Bones and vessels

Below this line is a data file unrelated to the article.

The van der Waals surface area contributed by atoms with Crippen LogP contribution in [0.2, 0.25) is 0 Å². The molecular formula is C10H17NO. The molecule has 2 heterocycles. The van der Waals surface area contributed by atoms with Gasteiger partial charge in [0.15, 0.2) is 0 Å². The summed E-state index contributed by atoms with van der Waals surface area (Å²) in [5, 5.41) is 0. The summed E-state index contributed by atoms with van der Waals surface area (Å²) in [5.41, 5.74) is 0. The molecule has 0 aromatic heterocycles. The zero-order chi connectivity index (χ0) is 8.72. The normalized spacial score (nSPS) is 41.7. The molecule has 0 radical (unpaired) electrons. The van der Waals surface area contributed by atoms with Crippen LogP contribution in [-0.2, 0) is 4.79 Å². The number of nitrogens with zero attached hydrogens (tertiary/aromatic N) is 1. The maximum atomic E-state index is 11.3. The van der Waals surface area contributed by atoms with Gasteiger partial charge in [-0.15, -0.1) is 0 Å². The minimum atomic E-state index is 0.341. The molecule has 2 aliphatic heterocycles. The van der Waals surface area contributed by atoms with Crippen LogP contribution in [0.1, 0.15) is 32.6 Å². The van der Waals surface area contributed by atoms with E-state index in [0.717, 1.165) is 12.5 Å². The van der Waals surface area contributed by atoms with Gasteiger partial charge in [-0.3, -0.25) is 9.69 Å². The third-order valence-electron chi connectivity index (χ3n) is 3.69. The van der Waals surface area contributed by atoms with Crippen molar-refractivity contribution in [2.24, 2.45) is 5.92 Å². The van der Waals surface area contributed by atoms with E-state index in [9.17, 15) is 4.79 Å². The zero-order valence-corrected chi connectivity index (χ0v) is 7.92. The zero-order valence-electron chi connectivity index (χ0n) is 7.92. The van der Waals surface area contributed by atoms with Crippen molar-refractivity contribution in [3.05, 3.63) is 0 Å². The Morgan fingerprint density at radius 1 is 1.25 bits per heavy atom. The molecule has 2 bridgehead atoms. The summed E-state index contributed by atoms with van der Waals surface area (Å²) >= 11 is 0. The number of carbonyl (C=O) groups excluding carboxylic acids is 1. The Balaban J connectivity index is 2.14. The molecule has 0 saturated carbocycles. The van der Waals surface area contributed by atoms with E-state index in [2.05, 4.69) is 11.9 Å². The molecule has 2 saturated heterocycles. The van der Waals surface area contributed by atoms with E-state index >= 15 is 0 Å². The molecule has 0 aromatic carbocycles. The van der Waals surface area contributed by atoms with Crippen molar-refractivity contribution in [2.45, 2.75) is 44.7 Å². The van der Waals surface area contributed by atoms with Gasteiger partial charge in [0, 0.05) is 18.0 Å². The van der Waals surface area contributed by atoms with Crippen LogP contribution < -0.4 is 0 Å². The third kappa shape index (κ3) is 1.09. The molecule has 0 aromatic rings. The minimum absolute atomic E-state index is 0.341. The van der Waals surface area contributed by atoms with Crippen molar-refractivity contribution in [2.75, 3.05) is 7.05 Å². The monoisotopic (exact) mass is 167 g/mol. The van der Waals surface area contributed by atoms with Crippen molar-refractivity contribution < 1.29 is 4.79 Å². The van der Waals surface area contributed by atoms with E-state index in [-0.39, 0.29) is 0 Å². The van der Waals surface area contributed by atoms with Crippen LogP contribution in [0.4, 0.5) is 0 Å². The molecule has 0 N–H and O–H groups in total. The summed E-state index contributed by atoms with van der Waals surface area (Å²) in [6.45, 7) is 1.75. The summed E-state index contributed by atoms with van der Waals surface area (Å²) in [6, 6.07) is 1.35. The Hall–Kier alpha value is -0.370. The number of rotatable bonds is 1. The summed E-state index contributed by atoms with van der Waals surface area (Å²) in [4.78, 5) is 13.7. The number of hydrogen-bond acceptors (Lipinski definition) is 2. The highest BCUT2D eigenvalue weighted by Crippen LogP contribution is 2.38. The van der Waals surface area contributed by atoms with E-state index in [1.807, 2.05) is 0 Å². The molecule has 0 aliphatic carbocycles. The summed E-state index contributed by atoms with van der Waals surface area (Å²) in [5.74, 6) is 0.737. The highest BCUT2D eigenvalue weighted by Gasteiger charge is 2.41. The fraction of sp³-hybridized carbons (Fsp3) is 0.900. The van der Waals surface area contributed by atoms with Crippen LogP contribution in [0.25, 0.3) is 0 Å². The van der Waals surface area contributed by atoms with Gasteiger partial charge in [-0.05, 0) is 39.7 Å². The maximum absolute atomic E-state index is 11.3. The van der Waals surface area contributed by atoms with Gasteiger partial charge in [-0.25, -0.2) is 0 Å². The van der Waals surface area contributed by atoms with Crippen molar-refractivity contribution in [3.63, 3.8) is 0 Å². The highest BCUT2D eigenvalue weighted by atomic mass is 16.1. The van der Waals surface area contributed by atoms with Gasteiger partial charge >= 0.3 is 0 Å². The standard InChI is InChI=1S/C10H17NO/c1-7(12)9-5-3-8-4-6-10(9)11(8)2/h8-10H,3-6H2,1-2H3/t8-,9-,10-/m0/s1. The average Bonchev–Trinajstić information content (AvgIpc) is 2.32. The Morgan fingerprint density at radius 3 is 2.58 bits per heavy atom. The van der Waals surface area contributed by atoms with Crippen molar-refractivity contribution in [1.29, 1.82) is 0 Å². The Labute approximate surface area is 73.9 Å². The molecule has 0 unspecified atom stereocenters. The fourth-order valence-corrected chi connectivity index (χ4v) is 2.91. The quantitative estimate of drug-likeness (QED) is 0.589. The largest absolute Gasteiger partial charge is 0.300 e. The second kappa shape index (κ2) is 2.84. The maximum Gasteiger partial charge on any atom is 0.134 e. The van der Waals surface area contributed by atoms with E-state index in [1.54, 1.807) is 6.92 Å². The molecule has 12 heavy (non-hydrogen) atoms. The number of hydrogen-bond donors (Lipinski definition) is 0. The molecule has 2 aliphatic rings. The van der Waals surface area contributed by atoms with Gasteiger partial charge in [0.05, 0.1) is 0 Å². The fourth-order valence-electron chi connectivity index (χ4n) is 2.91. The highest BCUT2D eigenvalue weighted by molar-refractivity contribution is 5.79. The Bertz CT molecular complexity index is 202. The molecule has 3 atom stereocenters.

Eisova et al 2016The vascular traces left on the bones are remnants of physiological processes associated with blood flow and functions. Craniovascular traits can be used in archaeology, paleontology, and forensic science to deal with normal and pathological variations of the circulatory system, bridging interests between evolutionary and medical fields. Current information on these characters is, at best, scarce. After our recent work on diploic channels, this week we publish another morphometric study on the vascular traces, and specifically on their relationships with parietal bone size and thickness. We provide a quantitative description of the lumen size in adult modern humans for the middle meningeal and diploic vessels, as calculated from cranial anatomy after computed tomography, for different orders of branches. Vessel size and cranial thickness can be proportional if sharing growth factors, or inversely proportional if competing through structural constraints. However, we do not find any clear relationship between vascular size, cranial size, and cranial thickness. This result suggests that bone and vessel morphogenesis are probably influenced by independent factors, at least when dealing with differences among adult individuals.

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